Corinthians Longing for Freedom
Song of Solomon Precis Writing - Maya Thomas
In chapter 9 of her much-admired novel Song of Solomon, a coming of age story (1977) Toni Morrison provides the readers a perspective from the protagonist’s sister Corinthians, we see her struggling to find her place in a world that doesn’t accept women that are too refined. She is overwhelmed by the emptiness and monotony of her life. Corinthians traveled to France, very sophisticated and men even “steered clear of a woman who had a better education than he did” (189), but for what, why wouldn’t you want an educated wife? Women are portrayed as “doll baby’s” (196), who are scared of their fathers and of growing up, they must take care of the house and be grateful for the work the men accomplished. She was ashamed of dating Porter, a Southside man she had just met, and he must remain a secret just like her job working for Graham. By the end of the chapter we see her “frozen at the steps” (197), realizing that she can no longer live her life around the standards of her father, she’s a grown woman and can make grown up decisions if she desires to. Morrison’s hopeless tone validates Corinthians longing for flight, and an escape from her father and her brother “Milkman”, as the chapter continues her tone changes to that of a rebel, who is ready to take flight and take charge of her own life.
The Revelation of Milkman
In chapter 11 of her acclaimed novel Song of Solomon (1977), a coming of age story Toni Morrison uses a bobcat to signify the revelation of Milkman, as he watches the skinning of the bobcat he remembers the words of his friend Guitar “Everyone wants a black man’s life.”(Morrison 281). This ritual reminds him of how everyone back at home wanted a part of him like the men wanted a part of the bobcat, even his own best friend wanting to kill him,“ it seemed to him that he was always saying or thinking that he didn’t deserve some bad luck, or some bad treatment from others”(Morrison 276). He didn’t think he deserved the vengeance from Hagar, or his family’s dependency on him. Milkman was allowed to pull the heart in order to symbolize how Milkman is dead inside, he has begun to let go of his father’s teachings and become his own man. A peacock soared above as Milkman pulls the heart out which symbolizes the greed leaving Milkman, which causes his revelation and fuels his urge to become more connected to his family roots. Morrison’s down-to-earth tone demonstrated as Milkman begins to find himself and forget about the gold helps the reader recognize Milkman being capable of flying from the strict ways of the Dead’s and reviving as his own.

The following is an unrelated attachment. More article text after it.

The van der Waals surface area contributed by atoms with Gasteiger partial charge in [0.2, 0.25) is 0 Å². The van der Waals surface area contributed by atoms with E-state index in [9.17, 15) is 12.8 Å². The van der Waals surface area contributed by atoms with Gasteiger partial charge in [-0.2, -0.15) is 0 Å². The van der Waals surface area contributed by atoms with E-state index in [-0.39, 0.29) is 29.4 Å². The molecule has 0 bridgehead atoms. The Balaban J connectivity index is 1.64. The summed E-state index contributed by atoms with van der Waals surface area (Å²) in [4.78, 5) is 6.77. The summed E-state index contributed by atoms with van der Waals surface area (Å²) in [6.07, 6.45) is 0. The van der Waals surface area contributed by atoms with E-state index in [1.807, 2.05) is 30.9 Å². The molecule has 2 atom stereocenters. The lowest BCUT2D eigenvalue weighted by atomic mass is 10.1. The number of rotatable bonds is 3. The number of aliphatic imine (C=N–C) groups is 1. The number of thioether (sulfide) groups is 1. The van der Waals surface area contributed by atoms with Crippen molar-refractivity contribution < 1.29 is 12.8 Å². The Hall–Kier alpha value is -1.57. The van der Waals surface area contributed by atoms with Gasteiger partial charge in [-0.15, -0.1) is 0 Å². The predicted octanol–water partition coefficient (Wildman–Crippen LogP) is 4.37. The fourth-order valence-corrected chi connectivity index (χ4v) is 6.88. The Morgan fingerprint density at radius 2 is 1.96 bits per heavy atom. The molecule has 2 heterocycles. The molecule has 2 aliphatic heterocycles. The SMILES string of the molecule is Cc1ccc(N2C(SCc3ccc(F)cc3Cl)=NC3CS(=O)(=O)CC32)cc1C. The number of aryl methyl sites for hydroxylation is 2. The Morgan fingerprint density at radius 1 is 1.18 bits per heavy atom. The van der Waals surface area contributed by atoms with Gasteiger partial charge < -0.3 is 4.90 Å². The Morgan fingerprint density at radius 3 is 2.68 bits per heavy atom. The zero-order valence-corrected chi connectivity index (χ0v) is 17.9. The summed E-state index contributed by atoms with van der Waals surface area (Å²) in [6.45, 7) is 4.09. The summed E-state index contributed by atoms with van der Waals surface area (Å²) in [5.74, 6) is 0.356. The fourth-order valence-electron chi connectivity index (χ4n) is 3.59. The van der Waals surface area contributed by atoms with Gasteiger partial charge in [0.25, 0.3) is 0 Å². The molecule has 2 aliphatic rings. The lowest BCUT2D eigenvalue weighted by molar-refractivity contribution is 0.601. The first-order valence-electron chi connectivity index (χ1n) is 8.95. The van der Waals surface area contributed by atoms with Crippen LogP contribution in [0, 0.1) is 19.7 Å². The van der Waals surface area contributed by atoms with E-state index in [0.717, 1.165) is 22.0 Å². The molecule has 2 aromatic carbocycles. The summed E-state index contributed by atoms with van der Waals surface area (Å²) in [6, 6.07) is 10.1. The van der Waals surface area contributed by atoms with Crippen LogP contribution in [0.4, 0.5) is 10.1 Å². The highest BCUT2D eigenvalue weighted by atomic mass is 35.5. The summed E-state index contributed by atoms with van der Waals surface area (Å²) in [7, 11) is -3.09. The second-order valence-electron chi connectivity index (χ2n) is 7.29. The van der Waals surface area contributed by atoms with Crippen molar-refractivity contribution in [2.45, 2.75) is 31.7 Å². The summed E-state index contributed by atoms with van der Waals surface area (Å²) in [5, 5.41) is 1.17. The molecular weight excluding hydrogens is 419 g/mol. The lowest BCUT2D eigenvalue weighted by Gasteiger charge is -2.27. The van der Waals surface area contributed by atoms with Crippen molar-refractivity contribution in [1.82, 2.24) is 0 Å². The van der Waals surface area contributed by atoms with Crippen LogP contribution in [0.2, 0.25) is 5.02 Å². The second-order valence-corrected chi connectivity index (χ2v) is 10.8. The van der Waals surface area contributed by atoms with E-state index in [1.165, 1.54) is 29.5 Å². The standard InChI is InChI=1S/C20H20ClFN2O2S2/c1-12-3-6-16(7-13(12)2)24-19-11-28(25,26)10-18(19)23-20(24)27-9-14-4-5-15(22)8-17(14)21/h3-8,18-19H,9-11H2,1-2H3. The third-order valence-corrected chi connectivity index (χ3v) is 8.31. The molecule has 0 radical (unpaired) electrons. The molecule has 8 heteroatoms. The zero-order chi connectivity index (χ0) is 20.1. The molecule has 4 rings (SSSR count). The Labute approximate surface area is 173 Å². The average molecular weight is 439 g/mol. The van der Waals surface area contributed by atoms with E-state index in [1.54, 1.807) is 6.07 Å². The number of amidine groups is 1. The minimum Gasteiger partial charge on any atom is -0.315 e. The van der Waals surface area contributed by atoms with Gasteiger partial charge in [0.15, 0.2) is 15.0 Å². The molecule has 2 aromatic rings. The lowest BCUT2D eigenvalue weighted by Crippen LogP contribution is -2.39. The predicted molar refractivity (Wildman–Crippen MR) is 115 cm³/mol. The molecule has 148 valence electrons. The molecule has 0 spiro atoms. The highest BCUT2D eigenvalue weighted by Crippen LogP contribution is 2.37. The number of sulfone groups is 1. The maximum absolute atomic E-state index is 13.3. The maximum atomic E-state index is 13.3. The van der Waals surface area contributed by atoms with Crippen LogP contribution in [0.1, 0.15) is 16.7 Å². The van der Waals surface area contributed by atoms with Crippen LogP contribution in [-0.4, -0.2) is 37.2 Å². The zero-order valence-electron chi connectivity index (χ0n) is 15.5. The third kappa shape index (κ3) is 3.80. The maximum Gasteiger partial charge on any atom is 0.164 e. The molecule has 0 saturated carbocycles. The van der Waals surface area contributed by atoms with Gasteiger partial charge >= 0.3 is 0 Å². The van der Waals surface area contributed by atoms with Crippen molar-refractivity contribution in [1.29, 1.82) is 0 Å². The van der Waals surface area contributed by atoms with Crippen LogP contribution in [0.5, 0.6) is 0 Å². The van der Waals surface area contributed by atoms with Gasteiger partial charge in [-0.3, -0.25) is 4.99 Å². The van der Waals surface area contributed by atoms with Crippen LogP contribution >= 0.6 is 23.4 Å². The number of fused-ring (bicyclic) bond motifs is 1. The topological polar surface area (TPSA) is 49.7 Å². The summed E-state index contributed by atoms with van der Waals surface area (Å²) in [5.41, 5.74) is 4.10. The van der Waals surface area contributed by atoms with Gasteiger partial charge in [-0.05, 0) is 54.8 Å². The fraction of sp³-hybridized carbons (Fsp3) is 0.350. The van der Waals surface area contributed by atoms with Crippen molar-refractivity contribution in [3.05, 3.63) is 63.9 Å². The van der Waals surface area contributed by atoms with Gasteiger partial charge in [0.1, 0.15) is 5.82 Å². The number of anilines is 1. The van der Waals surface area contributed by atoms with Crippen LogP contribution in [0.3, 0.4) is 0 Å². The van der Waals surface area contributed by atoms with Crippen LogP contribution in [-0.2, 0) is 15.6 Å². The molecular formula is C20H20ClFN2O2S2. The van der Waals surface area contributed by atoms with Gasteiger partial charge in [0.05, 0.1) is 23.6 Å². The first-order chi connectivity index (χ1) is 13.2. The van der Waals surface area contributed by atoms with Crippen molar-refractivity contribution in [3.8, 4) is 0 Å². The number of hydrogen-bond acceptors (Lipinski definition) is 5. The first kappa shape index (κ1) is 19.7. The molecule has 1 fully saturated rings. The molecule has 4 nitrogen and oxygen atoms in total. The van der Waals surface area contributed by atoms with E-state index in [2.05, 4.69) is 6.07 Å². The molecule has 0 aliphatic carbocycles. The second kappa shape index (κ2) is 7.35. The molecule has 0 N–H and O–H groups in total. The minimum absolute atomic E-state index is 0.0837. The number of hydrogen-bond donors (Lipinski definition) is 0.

Milkman's Mentor Pilate
In Chapter 15 of her celebrated novel Song of Solomon (1977), a coming of age story Toni Morrison uses the lesson of “Flight” leading up to his final transformation. Before Milkman can fly he must “give up the shit that weighs you down” (Morrison 179), in this chapter Milkman is able to embrace his roots, trapped in a cellar forced to take responsibility for Hagar’s death. Milkman expresses to Pilate the bones she’s carried are the bones of her father. After the burial Pilate dies symbolizing her finally being able to let go of what was “weighing her down” and settling into peace. The birds circling around them represents their family being connected again by Macon I burial, Pilate passes away and “One dived into the new grave and scooped something shiny in its beak before it flew away” (Morrison 336), the scooping of Pilates name shows that her name will live forever or “fly” while it is separate from her physical being. In order for Milkman to fly he must take the lesson from Pilate by living with courage and facing up to his reality or fears, which is Guitar. Milkman has learned to put faith into the air and is able to fly, Morrison’s down-to-earth tone emphasizes Pilate’s teachings that liberate Milkman teaching him the necessities of life and how to be your own person which allows him to become a better man who is more connected to his culture.